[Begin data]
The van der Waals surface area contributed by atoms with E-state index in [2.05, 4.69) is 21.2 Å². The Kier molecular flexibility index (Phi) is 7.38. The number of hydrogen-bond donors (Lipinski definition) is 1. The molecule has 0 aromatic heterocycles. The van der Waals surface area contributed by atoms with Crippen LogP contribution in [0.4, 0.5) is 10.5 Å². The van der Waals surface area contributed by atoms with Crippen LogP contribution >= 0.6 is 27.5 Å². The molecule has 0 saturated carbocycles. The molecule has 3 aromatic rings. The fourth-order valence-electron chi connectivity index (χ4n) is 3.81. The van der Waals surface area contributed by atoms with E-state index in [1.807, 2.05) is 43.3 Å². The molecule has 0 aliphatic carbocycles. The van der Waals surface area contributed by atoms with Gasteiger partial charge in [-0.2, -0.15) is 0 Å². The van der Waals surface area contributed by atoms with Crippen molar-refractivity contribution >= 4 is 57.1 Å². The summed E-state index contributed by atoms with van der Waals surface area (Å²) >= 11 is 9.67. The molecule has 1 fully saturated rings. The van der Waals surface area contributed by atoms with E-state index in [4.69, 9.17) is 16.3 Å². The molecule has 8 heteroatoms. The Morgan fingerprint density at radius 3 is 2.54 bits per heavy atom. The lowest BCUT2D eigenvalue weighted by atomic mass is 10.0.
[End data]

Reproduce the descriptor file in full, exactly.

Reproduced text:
The van der Waals surface area contributed by atoms with E-state index in [2.05, 4.69) is 21.2 Å². The Kier molecular flexibility index (Phi) is 7.38. The number of hydrogen-bond donors (Lipinski definition) is 1. The molecule has 0 aromatic heterocycles. The van der Waals surface area contributed by atoms with Crippen LogP contribution in [0.4, 0.5) is 10.5 Å². The van der Waals surface area contributed by atoms with Crippen LogP contribution >= 0.6 is 27.5 Å². The molecule has 0 saturated carbocycles. The molecule has 3 aromatic rings. The fourth-order valence-electron chi connectivity index (χ4n) is 3.81. The van der Waals surface area contributed by atoms with E-state index in [1.807, 2.05) is 43.3 Å². The molecule has 0 aliphatic carbocycles. The van der Waals surface area contributed by atoms with Gasteiger partial charge in [-0.2, -0.15) is 0 Å². The van der Waals surface area contributed by atoms with Crippen molar-refractivity contribution >= 4 is 57.1 Å². The summed E-state index contributed by atoms with van der Waals surface area (Å²) >= 11 is 9.67. The molecule has 1 fully saturated rings. The van der Waals surface area contributed by atoms with E-state index in [4.69, 9.17) is 16.3 Å². The molecule has 8 heteroatoms. The Morgan fingerprint density at radius 3 is 2.54 bits per heavy atom. The lowest BCUT2D eigenvalue weighted by atomic mass is 10.0.